On February 2, a long-awaited report from the Intergovernmental Panel on Climate Change (IPCC) was released citing “unequivocal” proof of global warming caused by man-made emissions of greenhouse gases. Meanwhile, some of the biggest corporations in the world, including Wal-Mart, Ford, General Electric and BP, have adopted highly visible “green” strategies, embracing environmentalism in their marketing and core business operations. But what does “going green” mean for the bottom line? Whether motivated by desire to do what is right, or to polish their public image and fend off government regulation, companies can profit from well-designed strategies that embrace environmental goals, according to Wharton faculty and analysts.

The IPCC report’s position that humans are spoiling the atmosphere — a consensus of the world’s top climate scientists — is likely to generate even more corporate interest in green business, says Wharton Marketing professor Americus Reed. “It’s really getting some traction now. There’s a big idea in the scientific community about global warming, and I think consumers are much more aware of these issues than they were.”

At one level, green marketing is a way to differentiate a company from its competitors in the consumer market, he says. “And when you market yourself as environmentally friendly, it also implies that your competitors are not.”

According to Wharton marketing professor Barbara Kahn, large companies have steadily increased their efforts to integrate environmental concerns into their marketing and core business strategies. For the most part, she says, the campaigns seem to be a sincere effort, not just a public relations ploy. “Corporations understand that part of their role is to be socially responsible, and I think that’s genuinely the case. Good breeds good.”

Research shows that in a competitive market, the perception that a company is socially responsible can be a major differentiation point for consumers, but it must be a sincere, deeply held element of the corporation’s culture, Kahn says. “You need to have a history of this kind of social responsibility. You can’t fake it…. It’s hard to do, but that’s what makes it worthwhile. If it’s easy to copy, then it’s no longer a competitive advantage.”

Wharton legal studies professor Eric Orts, director of Wharton’s environmental management program, says some companies may be motivated to promote green strategies out of fear they will be targeted by environmental organizations that could tarnish their image with consumers. Wal-Mart’s recent emphasis on good environmental practices, for example, may be an attempt to generate social goodwill, particularly with upper middle-class shoppers, after the company suffered harsh criticism for its labor policies. “A lot of times a big company gets seriously burned in its reputation, [which is] what happened to Wal-Mart. Although that criticism was about employment issues, not the environment, sometimes these things all go together and you get a bad reputation that starts to hurt you,” he says.

At the same time, Orts notes, many companies are growing convinced that addressing environmental problems will eventually enhance their bottom-line performance. “I think there are companies out there that believe this is a serious planetary issue, that business can’t just sit on the sidelines, but must instead take a leadership role.” Shell and BP are examples from the energy sector, says Orts, and GE and 3M are also examples. “But I would add that it is often difficult to ascertain how seriously particular companies take these issues. There is an important difference between ‘greenwashing’ and true commitment to a long-term sustainable strategy. It’s not always easy for an outsider to perceive the difference, which is one argument for enhanced standards for environmental disclosure.”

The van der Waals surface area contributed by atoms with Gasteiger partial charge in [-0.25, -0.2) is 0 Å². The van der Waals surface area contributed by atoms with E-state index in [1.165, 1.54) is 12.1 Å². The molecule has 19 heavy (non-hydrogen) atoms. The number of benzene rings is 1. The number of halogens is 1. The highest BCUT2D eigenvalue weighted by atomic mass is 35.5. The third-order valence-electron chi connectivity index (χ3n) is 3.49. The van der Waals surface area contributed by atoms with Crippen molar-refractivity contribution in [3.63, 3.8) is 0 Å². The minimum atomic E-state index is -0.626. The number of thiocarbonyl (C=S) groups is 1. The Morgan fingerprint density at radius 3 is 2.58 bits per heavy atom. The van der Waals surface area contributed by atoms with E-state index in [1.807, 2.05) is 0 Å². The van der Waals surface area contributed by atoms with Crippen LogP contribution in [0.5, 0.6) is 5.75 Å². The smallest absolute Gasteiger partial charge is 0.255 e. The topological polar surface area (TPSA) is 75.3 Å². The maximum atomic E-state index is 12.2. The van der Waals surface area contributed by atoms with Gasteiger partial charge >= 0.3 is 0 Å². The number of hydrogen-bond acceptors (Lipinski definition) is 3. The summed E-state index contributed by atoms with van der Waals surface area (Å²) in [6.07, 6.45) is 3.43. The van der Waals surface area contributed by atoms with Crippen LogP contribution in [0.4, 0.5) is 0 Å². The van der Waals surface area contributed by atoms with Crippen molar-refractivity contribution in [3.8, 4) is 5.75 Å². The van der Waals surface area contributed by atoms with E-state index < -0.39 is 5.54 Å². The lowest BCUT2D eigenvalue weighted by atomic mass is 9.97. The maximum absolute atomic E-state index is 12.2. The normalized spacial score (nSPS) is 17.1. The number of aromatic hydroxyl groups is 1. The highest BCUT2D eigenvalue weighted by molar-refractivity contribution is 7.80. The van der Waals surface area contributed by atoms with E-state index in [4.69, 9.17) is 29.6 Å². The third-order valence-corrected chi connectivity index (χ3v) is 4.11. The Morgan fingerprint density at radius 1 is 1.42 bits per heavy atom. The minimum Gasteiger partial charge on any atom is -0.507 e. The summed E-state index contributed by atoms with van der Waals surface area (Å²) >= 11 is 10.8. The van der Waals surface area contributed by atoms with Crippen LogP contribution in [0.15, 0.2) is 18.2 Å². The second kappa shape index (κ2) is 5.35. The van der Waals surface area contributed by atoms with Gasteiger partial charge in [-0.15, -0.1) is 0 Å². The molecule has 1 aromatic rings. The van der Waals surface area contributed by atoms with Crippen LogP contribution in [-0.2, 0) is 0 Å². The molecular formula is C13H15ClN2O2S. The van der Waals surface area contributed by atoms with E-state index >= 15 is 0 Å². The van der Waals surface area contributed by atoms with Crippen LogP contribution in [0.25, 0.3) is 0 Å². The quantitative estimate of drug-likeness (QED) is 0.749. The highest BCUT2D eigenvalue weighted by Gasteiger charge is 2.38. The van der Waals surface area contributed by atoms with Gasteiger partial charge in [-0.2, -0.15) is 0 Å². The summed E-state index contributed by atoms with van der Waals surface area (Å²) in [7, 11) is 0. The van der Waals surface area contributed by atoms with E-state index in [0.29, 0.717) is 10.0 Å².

A Proactive Stance

Wal-Mart is not the only company hoping it can turn green into gold. According to Kyle Cahill, manager of corporate partnerships at Environmental Defense, the New York environmental advocacy group, Wall Street is also beginning to look at corporations through an environmental lens. Citigroup Investment Research has issued a 120-page report that identified 74 companies in 21 industries that stand to benefit from strategies that revolve around climate change. Meanwhile, Lehman Bros. has released its own report titled, “The Business of Climate Change,” that calls global warming a “tectonic force,” similar to globalization and aging populations, that will shape economic change.

“There is a sense in the investment community that climate change brings new opportunity,” says Cahill. Moreover, companies are seeing that by addressing environmental challenges, they can run their businesses more efficiently. “All pollution is waste, and waste is costly.”

In addition, many companies are focusing on environmental solutions in the face of tougher regulations. The newly elected Democratic Congress and the prospect of a Democrat entering the White House after 2008 make the enactment of new environmental standards more likely, says Wharton management professor Lawrence Hrebiniak. “I’d like to think this is all springing from [executives’] hearts,” he adds, “but the majority of it is probably springing from sound business sense.”

Companies can choose to react to regulation, he says, or proactively shape the nature of future environmental policy. He points to efforts by Alcoa, DuPont and major utility and oil companies to establish a cap-and-trade system for carbon emissions. Under this system, similar to one already in effect for sulfur dioxide, companies would receive a cap on the amount of harmful emissions they are allowed to make. Companies that want to exceed their cap can then trade credits for additional emissions with companies that are under their limit.

“It’s inevitable. The government is going to do something. So companies can either react, or be proactive and control what’s going to happen. The proactive stance is more strategic,” says Hrebiniak. Government may also shape the development of companies in newly emerging industries — such as biofuels and wind and solar power — focused on solving environmental problems. The federal government is likely to provide funding and other incentives to develop new technology in these areas, he notes.